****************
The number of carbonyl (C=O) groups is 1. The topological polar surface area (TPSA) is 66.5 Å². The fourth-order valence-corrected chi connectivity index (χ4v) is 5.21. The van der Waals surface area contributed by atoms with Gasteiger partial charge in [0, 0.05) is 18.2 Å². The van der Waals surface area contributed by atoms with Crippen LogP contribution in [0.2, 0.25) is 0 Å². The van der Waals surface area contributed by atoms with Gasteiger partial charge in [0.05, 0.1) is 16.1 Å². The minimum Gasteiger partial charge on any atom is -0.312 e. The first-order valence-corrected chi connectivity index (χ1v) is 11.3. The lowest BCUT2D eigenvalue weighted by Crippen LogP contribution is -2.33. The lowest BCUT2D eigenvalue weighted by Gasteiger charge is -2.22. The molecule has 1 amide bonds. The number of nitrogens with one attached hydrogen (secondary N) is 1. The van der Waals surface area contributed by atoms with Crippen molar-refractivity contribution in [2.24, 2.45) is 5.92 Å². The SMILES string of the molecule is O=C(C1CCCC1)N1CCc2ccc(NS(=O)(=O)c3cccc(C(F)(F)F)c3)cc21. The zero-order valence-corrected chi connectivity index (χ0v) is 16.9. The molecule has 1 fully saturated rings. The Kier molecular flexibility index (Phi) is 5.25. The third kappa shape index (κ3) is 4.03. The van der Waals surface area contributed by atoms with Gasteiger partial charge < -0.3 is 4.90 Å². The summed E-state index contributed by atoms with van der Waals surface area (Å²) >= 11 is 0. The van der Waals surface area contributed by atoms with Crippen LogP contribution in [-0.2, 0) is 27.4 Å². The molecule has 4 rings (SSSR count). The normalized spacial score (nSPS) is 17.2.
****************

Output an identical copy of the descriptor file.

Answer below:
The number of carbonyl (C=O) groups is 1. The topological polar surface area (TPSA) is 66.5 Å². The fourth-order valence-corrected chi connectivity index (χ4v) is 5.21. The van der Waals surface area contributed by atoms with Gasteiger partial charge in [0, 0.05) is 18.2 Å². The van der Waals surface area contributed by atoms with Crippen LogP contribution in [0.2, 0.25) is 0 Å². The van der Waals surface area contributed by atoms with Gasteiger partial charge in [0.05, 0.1) is 16.1 Å². The minimum Gasteiger partial charge on any atom is -0.312 e. The first-order valence-corrected chi connectivity index (χ1v) is 11.3. The lowest BCUT2D eigenvalue weighted by Crippen LogP contribution is -2.33. The lowest BCUT2D eigenvalue weighted by Gasteiger charge is -2.22. The molecule has 1 amide bonds. The number of nitrogens with one attached hydrogen (secondary N) is 1. The van der Waals surface area contributed by atoms with Crippen molar-refractivity contribution in [2.24, 2.45) is 5.92 Å². The SMILES string of the molecule is O=C(C1CCCC1)N1CCc2ccc(NS(=O)(=O)c3cccc(C(F)(F)F)c3)cc21. The zero-order valence-corrected chi connectivity index (χ0v) is 16.9. The molecule has 1 fully saturated rings. The Kier molecular flexibility index (Phi) is 5.25. The third kappa shape index (κ3) is 4.03. The van der Waals surface area contributed by atoms with Gasteiger partial charge < -0.3 is 4.90 Å². The summed E-state index contributed by atoms with van der Waals surface area (Å²) >= 11 is 0. The van der Waals surface area contributed by atoms with Crippen LogP contribution in [-0.2, 0) is 27.4 Å². The molecule has 4 rings (SSSR count). The normalized spacial score (nSPS) is 17.2.